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Tomás (Unregistered Guest)
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Posted From: 198.22.236.230
Posted on Monday, December 27, 2004 - 04:01 pm:   Small TextLarge TextEdit Post Print Post

I agree that there is a huge problem with the ability of many teachers, charged with teaching the language, to speak the language well. There also is a problem with the curriculum. There's a problem inherent in making the school system the main vehicle for revival of the language. It becomes a chore for 95% of the students. I'm not sure what the solution is, but here are a few humble thoughts:
The goals of the curriculum should be to 1.) develop fluency of speech; 2.) develop fluency in reading and writing and 3.) keep it fun and interesting for God's sake!
If Ireland were serious about reviving Irish, they would have set up academies in the existing Gaeltachtai/ to train cadres of teachers in all manner of subjects and then mandated education through the medium of Irish. You can imagine the reaction that approach would have engendered.
Perhaps the next best thing would be to take a two track approach. Keep Irish mandatory, but after primary school, permit students to choose whether they want to take it for a grade (which would bring them extra credit) or pass/fail. They could change their choice from year to year. You wouldn't be locked in. Make the focus of the pass/fail curriculum fluency in conversation. The graded curriculum would emphasize written and reading fluency a bit more. I bet this approach would turn out more and better speakers of Irish in the long run. The most fluent non-native speakers I know all say that they had teachers who emphasized conversation and kept it fun and interesting. If nothing else, at least this approach would stem the irrational hatred that it draws from some quarters of former students.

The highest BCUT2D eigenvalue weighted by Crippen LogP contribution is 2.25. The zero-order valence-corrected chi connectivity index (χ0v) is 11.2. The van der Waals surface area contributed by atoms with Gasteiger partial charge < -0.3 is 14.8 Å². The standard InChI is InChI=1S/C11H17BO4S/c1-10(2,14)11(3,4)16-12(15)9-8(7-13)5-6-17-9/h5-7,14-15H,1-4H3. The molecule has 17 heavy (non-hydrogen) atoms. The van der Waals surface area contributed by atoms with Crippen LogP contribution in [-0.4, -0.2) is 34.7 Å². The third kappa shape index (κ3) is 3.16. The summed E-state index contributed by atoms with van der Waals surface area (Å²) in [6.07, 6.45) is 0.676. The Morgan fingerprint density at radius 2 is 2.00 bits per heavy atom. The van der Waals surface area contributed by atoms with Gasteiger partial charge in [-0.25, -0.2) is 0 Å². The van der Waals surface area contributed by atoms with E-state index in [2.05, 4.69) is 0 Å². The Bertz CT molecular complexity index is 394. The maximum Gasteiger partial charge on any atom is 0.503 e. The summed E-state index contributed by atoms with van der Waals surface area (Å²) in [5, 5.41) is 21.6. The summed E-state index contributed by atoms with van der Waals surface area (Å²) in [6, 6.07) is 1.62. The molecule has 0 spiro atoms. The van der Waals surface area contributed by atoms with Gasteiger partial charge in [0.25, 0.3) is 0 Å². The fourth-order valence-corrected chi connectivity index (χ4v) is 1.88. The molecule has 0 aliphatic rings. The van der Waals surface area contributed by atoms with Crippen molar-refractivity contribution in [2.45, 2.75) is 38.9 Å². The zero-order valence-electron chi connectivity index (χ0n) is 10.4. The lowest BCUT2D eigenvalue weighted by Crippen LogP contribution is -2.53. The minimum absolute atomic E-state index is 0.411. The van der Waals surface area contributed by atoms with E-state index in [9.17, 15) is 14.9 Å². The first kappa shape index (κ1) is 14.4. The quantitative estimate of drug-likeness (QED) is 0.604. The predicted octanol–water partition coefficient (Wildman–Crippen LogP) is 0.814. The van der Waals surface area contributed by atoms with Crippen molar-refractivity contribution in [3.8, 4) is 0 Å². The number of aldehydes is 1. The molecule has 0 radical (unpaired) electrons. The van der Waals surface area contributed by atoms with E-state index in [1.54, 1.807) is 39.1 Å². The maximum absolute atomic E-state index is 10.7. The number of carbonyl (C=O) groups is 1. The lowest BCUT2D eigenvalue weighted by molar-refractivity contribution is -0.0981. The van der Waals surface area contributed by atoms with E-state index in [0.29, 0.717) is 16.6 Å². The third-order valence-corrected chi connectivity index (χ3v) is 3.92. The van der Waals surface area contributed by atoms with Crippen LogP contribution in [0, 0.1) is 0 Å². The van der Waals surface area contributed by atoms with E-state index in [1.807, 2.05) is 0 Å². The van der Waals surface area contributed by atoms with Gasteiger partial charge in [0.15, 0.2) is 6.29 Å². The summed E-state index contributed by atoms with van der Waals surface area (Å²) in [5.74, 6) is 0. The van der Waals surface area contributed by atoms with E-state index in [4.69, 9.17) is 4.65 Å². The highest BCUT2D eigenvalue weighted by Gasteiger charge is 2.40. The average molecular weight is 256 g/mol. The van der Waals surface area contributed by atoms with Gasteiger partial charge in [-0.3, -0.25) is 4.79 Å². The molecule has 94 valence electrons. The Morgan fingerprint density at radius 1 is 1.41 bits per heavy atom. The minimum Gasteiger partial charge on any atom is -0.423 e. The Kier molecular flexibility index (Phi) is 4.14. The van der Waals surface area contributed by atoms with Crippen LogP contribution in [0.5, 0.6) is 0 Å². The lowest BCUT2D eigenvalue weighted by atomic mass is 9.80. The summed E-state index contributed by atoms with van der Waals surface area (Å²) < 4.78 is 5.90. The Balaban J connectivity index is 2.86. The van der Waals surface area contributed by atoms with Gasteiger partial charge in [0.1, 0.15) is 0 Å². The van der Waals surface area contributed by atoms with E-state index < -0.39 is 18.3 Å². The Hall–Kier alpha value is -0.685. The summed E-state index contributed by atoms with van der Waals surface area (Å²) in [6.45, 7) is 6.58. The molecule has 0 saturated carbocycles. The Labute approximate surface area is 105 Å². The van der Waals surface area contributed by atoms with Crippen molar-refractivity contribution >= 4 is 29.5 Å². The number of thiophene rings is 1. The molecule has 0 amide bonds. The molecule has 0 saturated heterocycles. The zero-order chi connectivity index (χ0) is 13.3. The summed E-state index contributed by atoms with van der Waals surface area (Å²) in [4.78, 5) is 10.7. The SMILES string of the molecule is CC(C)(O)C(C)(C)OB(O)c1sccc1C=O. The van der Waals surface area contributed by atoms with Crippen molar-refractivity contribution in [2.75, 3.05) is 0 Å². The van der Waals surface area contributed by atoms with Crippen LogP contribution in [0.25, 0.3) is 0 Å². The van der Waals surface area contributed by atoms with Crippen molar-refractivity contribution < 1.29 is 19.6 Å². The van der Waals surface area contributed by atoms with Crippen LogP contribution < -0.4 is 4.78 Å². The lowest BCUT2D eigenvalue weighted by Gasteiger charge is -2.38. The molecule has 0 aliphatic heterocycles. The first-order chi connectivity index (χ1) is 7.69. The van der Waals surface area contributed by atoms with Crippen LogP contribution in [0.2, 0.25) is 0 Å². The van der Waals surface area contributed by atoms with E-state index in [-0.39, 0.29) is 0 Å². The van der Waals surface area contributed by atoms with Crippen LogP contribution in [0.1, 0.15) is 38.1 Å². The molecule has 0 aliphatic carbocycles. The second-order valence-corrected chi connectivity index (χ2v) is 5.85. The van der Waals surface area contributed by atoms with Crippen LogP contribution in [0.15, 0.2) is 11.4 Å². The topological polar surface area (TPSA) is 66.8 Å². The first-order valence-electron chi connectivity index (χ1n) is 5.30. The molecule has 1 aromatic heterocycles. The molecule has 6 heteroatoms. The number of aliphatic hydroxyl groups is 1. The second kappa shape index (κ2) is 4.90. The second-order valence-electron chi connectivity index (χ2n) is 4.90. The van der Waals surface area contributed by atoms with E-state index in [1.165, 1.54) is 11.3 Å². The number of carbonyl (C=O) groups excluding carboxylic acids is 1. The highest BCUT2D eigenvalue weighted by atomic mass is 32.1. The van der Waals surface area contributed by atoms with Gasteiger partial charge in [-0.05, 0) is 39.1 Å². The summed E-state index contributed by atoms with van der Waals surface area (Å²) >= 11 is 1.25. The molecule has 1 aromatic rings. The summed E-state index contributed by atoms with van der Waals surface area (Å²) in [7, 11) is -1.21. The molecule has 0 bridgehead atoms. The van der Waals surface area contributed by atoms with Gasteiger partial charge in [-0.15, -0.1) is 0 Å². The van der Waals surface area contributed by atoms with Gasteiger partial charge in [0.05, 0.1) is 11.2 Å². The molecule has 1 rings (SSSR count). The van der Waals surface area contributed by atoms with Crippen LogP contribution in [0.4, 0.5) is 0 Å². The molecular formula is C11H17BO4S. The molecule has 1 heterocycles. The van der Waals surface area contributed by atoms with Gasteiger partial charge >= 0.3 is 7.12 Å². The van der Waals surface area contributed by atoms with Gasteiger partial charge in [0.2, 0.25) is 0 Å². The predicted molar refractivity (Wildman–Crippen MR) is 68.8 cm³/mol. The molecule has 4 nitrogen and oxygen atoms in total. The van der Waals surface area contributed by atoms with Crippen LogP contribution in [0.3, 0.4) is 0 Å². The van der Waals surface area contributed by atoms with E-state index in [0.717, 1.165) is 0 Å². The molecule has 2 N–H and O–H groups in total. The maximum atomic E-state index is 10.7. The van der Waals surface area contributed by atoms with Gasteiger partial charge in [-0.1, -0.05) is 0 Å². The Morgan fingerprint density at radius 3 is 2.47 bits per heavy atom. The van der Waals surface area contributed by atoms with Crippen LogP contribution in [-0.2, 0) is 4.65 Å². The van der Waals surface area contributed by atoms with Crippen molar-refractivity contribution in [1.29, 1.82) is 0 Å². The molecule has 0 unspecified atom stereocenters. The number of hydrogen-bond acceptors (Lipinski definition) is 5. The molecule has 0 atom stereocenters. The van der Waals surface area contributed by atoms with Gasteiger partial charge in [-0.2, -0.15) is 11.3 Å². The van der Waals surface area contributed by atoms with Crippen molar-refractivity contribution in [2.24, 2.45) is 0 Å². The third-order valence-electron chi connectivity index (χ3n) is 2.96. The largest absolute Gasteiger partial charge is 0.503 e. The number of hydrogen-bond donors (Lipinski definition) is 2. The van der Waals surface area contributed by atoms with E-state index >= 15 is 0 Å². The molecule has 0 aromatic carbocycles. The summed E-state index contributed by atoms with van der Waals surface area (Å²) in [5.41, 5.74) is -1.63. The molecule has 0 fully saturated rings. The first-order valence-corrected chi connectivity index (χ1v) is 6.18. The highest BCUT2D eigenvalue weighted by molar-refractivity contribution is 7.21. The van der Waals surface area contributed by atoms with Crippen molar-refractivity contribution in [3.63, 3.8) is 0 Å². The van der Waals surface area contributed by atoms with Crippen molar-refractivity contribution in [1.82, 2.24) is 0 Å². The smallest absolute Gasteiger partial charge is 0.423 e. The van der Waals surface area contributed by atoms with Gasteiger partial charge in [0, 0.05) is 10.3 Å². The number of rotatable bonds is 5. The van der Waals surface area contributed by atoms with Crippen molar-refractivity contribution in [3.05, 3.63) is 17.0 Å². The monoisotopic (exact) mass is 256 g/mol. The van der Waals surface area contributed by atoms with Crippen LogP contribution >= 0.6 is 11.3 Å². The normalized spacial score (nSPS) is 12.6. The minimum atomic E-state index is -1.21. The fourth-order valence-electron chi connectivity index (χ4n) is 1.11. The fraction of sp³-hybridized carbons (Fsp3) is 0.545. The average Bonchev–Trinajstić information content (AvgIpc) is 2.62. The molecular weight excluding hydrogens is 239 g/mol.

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(Unregistered Guest)
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Posted From: 168.12.253.66
Posted on Friday, December 31, 2004 - 12:05 pm:   Small TextLarge TextEdit Post Print Post

In this high tech world that daily requires decreasing levels of skill in any language (an attempt to converse with my teenage children is viewed as an invasive act on my part) it is with sadness that I read such discussions as the foregoing.

I would love to be fluent in Irish. I love the sound and the feel of it. I even love to converse with those whose English is colored by its influence. But, sadly, and perhaps hopelessly, there's no community of Irish speakers within 3000 miles of me, and the occasionally encountered, lone speaker seems bound and determined to conceal his knowledge from the rest of the world. Surely I will never learn a language no one ever speaks. How many fluent speakers of Latin exist outside the Vatican?

As for this forum: I believe it is the best of its genre I've seen anywhere. But too often it serves to emphasize my isolation rather than diminish it.

And to the Irish citizens who resent being taught the language in school: count your blessings.

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(Unregistered Guest)
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Posted From: 12.75.240.62
Posted on Friday, December 31, 2004 - 02:06 pm:   Small TextLarge TextEdit Post Print Post

Most of us in the US who are fairly fluent in Irish do not have a community of Irish speakers near us. We attend classes where there may be 15 others in the class (or maybe only 3) and attend immersion weekends when possible but in our daily lives we do not run into other speakers.It takes time but bit by bit it gets easier with practice and study.

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Liam Ó Briain (Unregistered Guest)
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Posted From: 194.125.167.49
Posted on Friday, December 31, 2004 - 02:55 pm:   Small TextLarge TextEdit Post Print Post

Competency in speaking the language is surely the only logical aim of the Irish course and I would prefer for Irish classes to be taught in Irish only at higher level and maybe in every Galltacht second level school an Irish language stream as a choice for students where most subjects would be taught in Irish. This has happened in Clonakilty Community college, Coláiste na Sceilge Cahersiveen and Coláiste Iognáid in Galway city. If Ireland were serious about reviving Irish then all primary schools would be Gaelscoils with English introduced at about age seven like in Wales.

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Antaine
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Username: Antaine

Post Number: 133
Registered: 10-2004


Posted on Friday, December 31, 2004 - 04:08 pm:   Small TextLarge TextEdit Post Print Post

or not at all...maybe only in british/american/irish lit classes where the original texts are in english